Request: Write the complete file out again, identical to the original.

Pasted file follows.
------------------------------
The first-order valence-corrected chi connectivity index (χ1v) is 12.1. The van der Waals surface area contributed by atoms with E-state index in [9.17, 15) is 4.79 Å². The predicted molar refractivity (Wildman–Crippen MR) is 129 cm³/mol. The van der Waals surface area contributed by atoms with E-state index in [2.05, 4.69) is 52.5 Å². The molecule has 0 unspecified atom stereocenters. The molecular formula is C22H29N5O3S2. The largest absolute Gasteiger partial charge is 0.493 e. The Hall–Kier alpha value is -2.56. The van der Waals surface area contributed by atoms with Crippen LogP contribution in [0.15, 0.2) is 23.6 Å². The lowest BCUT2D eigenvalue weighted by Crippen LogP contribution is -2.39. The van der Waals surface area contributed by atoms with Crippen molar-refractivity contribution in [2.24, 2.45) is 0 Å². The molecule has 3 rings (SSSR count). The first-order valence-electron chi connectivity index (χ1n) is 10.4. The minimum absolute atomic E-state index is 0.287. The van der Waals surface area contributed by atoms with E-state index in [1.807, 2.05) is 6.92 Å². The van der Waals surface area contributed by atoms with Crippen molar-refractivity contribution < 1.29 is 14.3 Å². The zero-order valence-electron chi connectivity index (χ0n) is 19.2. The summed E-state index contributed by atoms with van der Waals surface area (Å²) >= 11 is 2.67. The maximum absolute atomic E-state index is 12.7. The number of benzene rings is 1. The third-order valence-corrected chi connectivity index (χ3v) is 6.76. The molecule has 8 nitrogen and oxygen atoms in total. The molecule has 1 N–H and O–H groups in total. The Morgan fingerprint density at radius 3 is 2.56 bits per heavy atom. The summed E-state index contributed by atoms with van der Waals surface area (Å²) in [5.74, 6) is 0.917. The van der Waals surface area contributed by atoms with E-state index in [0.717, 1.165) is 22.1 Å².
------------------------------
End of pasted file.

The first-order valence-corrected chi connectivity index (χ1v) is 12.1. The van der Waals surface area contributed by atoms with E-state index in [9.17, 15) is 4.79 Å². The predicted molar refractivity (Wildman–Crippen MR) is 129 cm³/mol. The van der Waals surface area contributed by atoms with E-state index in [2.05, 4.69) is 52.5 Å². The molecule has 0 unspecified atom stereocenters. The molecular formula is C22H29N5O3S2. The largest absolute Gasteiger partial charge is 0.493 e. The Hall–Kier alpha value is -2.56. The van der Waals surface area contributed by atoms with Crippen LogP contribution in [0.15, 0.2) is 23.6 Å². The lowest BCUT2D eigenvalue weighted by Crippen LogP contribution is -2.39. The van der Waals surface area contributed by atoms with Crippen molar-refractivity contribution in [2.24, 2.45) is 0 Å². The molecule has 3 rings (SSSR count). The first-order valence-electron chi connectivity index (χ1n) is 10.4. The minimum absolute atomic E-state index is 0.287. The van der Waals surface area contributed by atoms with E-state index in [1.807, 2.05) is 6.92 Å². The van der Waals surface area contributed by atoms with Crippen molar-refractivity contribution < 1.29 is 14.3 Å². The zero-order valence-electron chi connectivity index (χ0n) is 19.2. The summed E-state index contributed by atoms with van der Waals surface area (Å²) >= 11 is 2.67. The maximum absolute atomic E-state index is 12.7. The number of benzene rings is 1. The third-order valence-corrected chi connectivity index (χ3v) is 6.76. The molecule has 8 nitrogen and oxygen atoms in total. The molecule has 1 N–H and O–H groups in total. The Morgan fingerprint density at radius 3 is 2.56 bits per heavy atom. The summed E-state index contributed by atoms with van der Waals surface area (Å²) in [5.74, 6) is 0.917. The van der Waals surface area contributed by atoms with E-state index in [0.717, 1.165) is 22.1 Å².